Update: A wire story from Bernama suggests that services are expected to resume soon but no clear details are given!
TRANSIT noted yesterday that there was a disruption of KTM services caused by two incidents.
First a cargo train derailed between Kuala Lumpur station and Bank Negara station on Monday, severely disrupting services.
Derailed cargo train disrupts KTM Commuter services (Malay Mail)
Monday, June 7th, 2010
KUALA LUMPUR: KTM Commuter services in the city were disrupted this morning when a cargo train on its way to Ipoh from Port Klang, derailed near Bank Negara here.
According to KTM’s acting Corporate Communications manager Mohd Fazli Ismail when contacted, services are expected to resume by 2pm, once clearing works on the track are completed.
The incident was reported at 12.50am and no casualties were reported while investigations to find out the cause of the derailment was underway, he said.
A statement from KTM Bhd said KTM Intercity services and the Kuala Lumpur-Ipoh-Kuala Lumpur shuttle service would also be affected.
For more information and details, passengers are advised to contact KTM Berhad’s customer service at 1-300-88-5682.
In the second incident, a power shutdown at the Port Klang junction meant that EMU trains could not enter KL Sentral. KTM Komuter responded by cutting back services on the Port Klang-Sentul line at Angkasapuri, and introducing shuttle trains.
At this time, the power shutdown has been resolved, but the rectification works and repairs at the site of the derailment will take a few more days to complete.
Trains run but with delays (NST)
8 June 2010
[TRANSIT: Note from the above photo that passengers are crossing the tracks in an unsafe manner and that there should be more KTMB personnel on the ground directing the passengers to walk in a safe manner.]
KUALA LUMPUR: Those using the KTM Komuter service should expect a 30-minute delay on all routes this week.
KTM Bhd corporate communications unit issued a statement to say that the disruption in its services, caused by a derailed cargo train near Bank Negara, was expected to last for at least a few more days.
The good news is operations at all stations, resumed yesterday at 3.30pm, including Sentul station, which was closed following Sunday’s midnight incident.
“Komuter services for all routes have resumed but there will be a delay as only one track is used because repair works between Kuala Lumpur and Bank Negara are still in progress.
“The two containers which are still at the site will be removed tonight (yesterday).
“We apologise for any inconvenience caused,” the statement read.
Yesterday, hundreds of commuters were stranded near the Mid Valley station when the train stopped during the morning rush hour. The train is believed to have run into technical problems. Further information was not available at press time.
During Sunday’s midnight incident, a cargo train on its way to Ipoh from Port Klang, derailed near Bank Negara.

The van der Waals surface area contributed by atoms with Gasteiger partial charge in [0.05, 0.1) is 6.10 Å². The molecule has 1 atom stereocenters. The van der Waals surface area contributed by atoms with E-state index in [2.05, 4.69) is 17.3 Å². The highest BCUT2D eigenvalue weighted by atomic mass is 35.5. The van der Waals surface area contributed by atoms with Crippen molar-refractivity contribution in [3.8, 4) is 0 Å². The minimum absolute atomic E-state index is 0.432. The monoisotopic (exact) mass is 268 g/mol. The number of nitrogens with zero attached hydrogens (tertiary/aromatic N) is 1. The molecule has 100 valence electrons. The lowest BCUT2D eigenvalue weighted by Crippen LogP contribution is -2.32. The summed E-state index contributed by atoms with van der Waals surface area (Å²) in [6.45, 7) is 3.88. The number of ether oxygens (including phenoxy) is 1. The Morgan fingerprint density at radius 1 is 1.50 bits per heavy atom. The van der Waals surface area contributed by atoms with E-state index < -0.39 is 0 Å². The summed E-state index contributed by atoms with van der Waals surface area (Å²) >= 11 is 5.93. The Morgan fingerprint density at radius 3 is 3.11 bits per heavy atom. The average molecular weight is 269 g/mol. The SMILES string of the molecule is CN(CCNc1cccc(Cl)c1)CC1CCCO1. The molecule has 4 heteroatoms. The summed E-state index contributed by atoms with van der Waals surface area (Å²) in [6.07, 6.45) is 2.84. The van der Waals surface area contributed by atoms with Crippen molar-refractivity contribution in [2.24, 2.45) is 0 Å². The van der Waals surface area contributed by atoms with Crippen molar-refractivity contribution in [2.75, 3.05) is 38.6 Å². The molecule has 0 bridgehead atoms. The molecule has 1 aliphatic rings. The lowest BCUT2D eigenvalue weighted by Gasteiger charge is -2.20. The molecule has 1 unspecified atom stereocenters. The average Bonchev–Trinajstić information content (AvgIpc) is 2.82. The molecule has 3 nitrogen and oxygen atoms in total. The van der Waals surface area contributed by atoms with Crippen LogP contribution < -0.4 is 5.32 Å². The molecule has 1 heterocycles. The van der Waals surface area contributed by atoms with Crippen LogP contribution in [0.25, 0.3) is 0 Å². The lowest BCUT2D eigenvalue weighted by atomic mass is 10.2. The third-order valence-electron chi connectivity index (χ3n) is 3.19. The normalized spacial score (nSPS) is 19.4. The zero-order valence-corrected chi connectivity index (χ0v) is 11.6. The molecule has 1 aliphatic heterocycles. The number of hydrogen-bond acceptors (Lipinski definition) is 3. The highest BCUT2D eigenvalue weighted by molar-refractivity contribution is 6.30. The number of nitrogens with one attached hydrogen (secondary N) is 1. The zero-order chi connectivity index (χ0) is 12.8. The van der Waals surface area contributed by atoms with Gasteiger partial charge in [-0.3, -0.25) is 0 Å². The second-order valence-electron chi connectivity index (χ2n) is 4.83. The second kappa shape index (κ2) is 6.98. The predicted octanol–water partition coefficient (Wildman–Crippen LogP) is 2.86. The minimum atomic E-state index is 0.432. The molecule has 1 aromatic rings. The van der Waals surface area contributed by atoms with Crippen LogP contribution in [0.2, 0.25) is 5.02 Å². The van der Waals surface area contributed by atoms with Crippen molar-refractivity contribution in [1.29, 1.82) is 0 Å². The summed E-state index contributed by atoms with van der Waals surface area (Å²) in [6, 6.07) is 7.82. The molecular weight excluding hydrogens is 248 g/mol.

Three of the five cargo containers involved in the derailment were removed on Monday night.
“Work on the site has been progressing well. Apart from the track and fallen containers, damaged electric cables will also have to be replaced or repaired,” said the statement.
TRANSIT was surprised to learn of the first and second incidents that disrupted KTM Komuter services and other train services yesterday.
The derailment of the freight train between Kuala Lumpur station and Bank Negara is a clear reminder that our railway infrastructure needs immediate expansion.
The proposed Alor Gajah-Port Klang-Batu Gajah rail corridor, which would allow freight trains to bypass the mainline corridor in Kuala Lumpur, is now looking more and more important – and we hope that the government will invest in this project as part of the 10th Malaysia Plan.
We are also concerned with KTMB personnel’s response during the incidents. There were no updates on the @ktmkomuter twitter feed upon 15 minutes*, as expected by TRANSIT. KTM Komuter did post clear and detailed updates later on but they have to get to that standard of 15 minutes.
*The 15 minute standard for twitter updates has become a de facto protocol for communication of information during delays on public transport.
Second, as you can see from the image above, there did not appear to be clear direction from KTMB personnel on the ground so that passengers who exited the train were given clear instructions on where to walk. This may seem like a minor detail, but paying attention to these minor details is what makes for good service.
The Malay Mail has also covered the disruption to KTM Komuter services in their evening edition Wednesday, including complaints and expressions of anger from KTM Komuter passengers.
TRANSIT hopes that KTMB will continue to train (no pun intended) their personnel and give them the resources they need to properly respond to service disruptions, whether major or minor ones.
We understand that many customers are angry and frustrated by these regular disruptions to service and lack of improvements to customer service.
We invite public transport users to give us feedback on the problems experienced during the recent disruptions, by commenting in the space below or sending us an email at firstname.lastname@example.org.